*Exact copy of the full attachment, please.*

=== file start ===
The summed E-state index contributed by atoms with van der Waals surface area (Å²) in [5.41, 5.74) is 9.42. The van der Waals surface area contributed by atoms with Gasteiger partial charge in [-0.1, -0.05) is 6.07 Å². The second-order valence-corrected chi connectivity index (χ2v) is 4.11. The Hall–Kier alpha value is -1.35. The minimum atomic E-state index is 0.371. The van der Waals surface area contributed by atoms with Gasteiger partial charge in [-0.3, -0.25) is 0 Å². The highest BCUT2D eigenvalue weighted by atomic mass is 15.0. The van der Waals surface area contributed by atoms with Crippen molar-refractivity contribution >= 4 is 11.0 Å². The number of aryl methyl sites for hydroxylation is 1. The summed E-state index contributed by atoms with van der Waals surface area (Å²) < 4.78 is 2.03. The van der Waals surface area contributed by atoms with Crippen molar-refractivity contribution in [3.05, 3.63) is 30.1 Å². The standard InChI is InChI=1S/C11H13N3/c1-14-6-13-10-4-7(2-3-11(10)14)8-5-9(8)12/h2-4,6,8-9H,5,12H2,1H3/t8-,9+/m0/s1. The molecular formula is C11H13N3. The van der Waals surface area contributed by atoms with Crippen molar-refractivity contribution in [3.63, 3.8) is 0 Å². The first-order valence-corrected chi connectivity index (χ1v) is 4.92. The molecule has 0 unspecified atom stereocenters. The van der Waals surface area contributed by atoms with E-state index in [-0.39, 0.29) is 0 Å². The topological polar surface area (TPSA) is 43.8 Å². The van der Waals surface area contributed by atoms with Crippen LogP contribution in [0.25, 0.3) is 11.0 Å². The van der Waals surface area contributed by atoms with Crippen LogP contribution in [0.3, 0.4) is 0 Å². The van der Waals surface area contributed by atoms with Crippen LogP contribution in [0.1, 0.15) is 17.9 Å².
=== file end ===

The summed E-state index contributed by atoms with van der Waals surface area (Å²) in [5.41, 5.74) is 9.42. The van der Waals surface area contributed by atoms with Gasteiger partial charge in [-0.1, -0.05) is 6.07 Å². The second-order valence-corrected chi connectivity index (χ2v) is 4.11. The Hall–Kier alpha value is -1.35. The minimum atomic E-state index is 0.371. The van der Waals surface area contributed by atoms with Gasteiger partial charge in [-0.3, -0.25) is 0 Å². The highest BCUT2D eigenvalue weighted by atomic mass is 15.0. The van der Waals surface area contributed by atoms with Crippen molar-refractivity contribution >= 4 is 11.0 Å². The number of aryl methyl sites for hydroxylation is 1. The summed E-state index contributed by atoms with van der Waals surface area (Å²) < 4.78 is 2.03. The van der Waals surface area contributed by atoms with Crippen molar-refractivity contribution in [3.05, 3.63) is 30.1 Å². The standard InChI is InChI=1S/C11H13N3/c1-14-6-13-10-4-7(2-3-11(10)14)8-5-9(8)12/h2-4,6,8-9H,5,12H2,1H3/t8-,9+/m0/s1. The molecular formula is C11H13N3. The van der Waals surface area contributed by atoms with Crippen molar-refractivity contribution in [3.63, 3.8) is 0 Å². The first-order valence-corrected chi connectivity index (χ1v) is 4.92. The molecule has 0 unspecified atom stereocenters. The van der Waals surface area contributed by atoms with E-state index in [-0.39, 0.29) is 0 Å². The topological polar surface area (TPSA) is 43.8 Å². The van der Waals surface area contributed by atoms with Crippen LogP contribution in [0.25, 0.3) is 11.0 Å². The van der Waals surface area contributed by atoms with Crippen LogP contribution in [0.3, 0.4) is 0 Å². The van der Waals surface area contributed by atoms with Crippen LogP contribution in [0.1, 0.15) is 17.9 Å².